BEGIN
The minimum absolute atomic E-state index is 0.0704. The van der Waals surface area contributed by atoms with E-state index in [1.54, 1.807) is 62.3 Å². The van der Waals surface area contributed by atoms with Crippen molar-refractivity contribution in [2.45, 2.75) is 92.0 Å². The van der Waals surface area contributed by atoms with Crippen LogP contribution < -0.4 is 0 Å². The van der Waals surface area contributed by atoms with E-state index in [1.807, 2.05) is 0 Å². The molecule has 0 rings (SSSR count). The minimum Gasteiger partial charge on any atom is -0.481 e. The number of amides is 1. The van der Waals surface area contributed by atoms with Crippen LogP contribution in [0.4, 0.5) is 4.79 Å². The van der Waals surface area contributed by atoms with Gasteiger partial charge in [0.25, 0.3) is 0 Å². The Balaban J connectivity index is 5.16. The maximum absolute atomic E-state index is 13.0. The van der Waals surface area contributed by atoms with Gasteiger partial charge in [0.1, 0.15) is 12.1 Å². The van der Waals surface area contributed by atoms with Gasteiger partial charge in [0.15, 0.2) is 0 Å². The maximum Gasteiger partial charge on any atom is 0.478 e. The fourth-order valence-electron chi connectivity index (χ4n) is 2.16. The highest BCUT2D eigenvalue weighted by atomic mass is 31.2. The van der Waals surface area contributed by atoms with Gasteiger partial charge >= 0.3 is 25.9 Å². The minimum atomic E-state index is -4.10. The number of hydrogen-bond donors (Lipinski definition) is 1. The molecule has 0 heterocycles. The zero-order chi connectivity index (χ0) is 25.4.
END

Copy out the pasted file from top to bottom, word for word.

The minimum absolute atomic E-state index is 0.0704. The van der Waals surface area contributed by atoms with E-state index in [1.54, 1.807) is 62.3 Å². The van der Waals surface area contributed by atoms with Crippen molar-refractivity contribution in [2.45, 2.75) is 92.0 Å². The van der Waals surface area contributed by atoms with Crippen LogP contribution < -0.4 is 0 Å². The van der Waals surface area contributed by atoms with E-state index in [1.807, 2.05) is 0 Å². The molecule has 0 rings (SSSR count). The minimum Gasteiger partial charge on any atom is -0.481 e. The number of amides is 1. The van der Waals surface area contributed by atoms with Crippen LogP contribution in [0.4, 0.5) is 4.79 Å². The van der Waals surface area contributed by atoms with Gasteiger partial charge in [0.25, 0.3) is 0 Å². The Balaban J connectivity index is 5.16. The maximum absolute atomic E-state index is 13.0. The van der Waals surface area contributed by atoms with Gasteiger partial charge in [0.1, 0.15) is 12.1 Å². The van der Waals surface area contributed by atoms with Gasteiger partial charge in [0.15, 0.2) is 0 Å². The maximum Gasteiger partial charge on any atom is 0.478 e. The fourth-order valence-electron chi connectivity index (χ4n) is 2.16. The highest BCUT2D eigenvalue weighted by atomic mass is 31.2. The van der Waals surface area contributed by atoms with Gasteiger partial charge >= 0.3 is 25.9 Å². The minimum atomic E-state index is -4.10. The number of hydrogen-bond donors (Lipinski definition) is 1. The molecule has 0 heterocycles. The zero-order chi connectivity index (χ0) is 25.4.